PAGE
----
Certainly no creation is conceivable that is not loved. And nothing is loved by God that is not intended for the greatest possible union with God, i.e., that does not have its end in God, its share in and contribution to God’s being “all in all.” For if God is the summum bonum, all possible worlds end in God’s being “all in all.” But none of this is possible apart from Incarnation. That is basically what I wanted to say. God would not create that for which he would not will himself as end, and as no non-hypostatic reality has its end in God immediately but only through implication as an aspect of the hypostatic existence of another (Rom 8), such created hypostatic reality becomes essential to any conceivable creation as the means by which God brings that order in its entirety to fulfillment in himself. Essentially then,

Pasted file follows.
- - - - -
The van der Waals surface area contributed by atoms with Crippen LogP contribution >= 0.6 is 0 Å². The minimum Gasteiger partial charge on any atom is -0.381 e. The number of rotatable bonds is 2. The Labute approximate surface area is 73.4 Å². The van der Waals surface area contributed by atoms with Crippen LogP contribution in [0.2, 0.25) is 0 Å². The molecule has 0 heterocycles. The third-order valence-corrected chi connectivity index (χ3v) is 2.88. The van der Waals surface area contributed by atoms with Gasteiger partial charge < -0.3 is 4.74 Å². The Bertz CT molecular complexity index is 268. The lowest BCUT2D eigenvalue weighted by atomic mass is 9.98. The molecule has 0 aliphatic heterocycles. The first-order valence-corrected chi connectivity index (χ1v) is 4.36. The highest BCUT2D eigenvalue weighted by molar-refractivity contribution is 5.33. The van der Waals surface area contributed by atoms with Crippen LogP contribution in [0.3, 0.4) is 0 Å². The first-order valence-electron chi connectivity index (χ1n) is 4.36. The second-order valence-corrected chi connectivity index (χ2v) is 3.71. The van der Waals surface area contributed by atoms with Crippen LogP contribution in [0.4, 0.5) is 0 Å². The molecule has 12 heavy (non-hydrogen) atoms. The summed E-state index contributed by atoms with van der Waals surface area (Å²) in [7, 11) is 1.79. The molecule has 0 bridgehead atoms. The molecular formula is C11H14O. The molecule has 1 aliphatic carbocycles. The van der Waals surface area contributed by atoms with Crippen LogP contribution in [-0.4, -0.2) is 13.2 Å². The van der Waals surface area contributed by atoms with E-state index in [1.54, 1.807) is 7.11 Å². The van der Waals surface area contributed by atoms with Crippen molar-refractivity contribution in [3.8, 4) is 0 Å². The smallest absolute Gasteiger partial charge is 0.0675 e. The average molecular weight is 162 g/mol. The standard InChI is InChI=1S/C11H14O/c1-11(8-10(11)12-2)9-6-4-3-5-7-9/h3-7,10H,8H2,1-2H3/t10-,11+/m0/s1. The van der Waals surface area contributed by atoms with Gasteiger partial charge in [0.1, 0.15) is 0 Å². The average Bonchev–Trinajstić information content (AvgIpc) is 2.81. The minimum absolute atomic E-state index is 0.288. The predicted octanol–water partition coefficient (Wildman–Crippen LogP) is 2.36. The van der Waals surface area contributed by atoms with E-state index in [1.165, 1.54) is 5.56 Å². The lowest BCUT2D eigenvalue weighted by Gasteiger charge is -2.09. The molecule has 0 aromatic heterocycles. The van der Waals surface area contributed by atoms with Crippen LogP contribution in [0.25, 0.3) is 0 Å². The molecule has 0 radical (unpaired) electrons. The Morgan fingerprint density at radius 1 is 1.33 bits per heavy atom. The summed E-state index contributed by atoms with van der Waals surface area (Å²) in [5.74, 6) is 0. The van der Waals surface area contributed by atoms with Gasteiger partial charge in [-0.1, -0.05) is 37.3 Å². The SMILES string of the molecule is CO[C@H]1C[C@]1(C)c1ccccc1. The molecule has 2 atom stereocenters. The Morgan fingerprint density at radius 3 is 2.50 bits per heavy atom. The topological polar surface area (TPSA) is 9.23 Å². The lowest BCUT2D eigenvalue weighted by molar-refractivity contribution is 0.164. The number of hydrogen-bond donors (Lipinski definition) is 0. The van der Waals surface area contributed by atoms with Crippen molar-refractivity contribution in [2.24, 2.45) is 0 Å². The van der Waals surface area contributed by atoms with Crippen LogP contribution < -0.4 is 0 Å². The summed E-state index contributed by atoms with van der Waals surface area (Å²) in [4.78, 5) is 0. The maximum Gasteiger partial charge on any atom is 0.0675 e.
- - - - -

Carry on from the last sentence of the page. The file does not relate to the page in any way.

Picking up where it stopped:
…there’s only one possible creation—Incarnation. Creation and Incarnation are one and the same possibility in God.

God either creates to bring all he creates to fulfillment in/through Incarnation, or he doesn’t create at all. All other varieties and created distinctions don’t constitute a range of options God chooses between. They are all potentialities inherent in the capacities and dispositions God breathes into his one determination to create for Incarnation. It should then be impossible not just to speak of this creation apart from Incarnation/Christology, but to speak of God’s creating at all apart from the intention to incarnate. Indeed, I’m suggesting that all possibilities for creation derive from and return to the one possibility of Incarnation.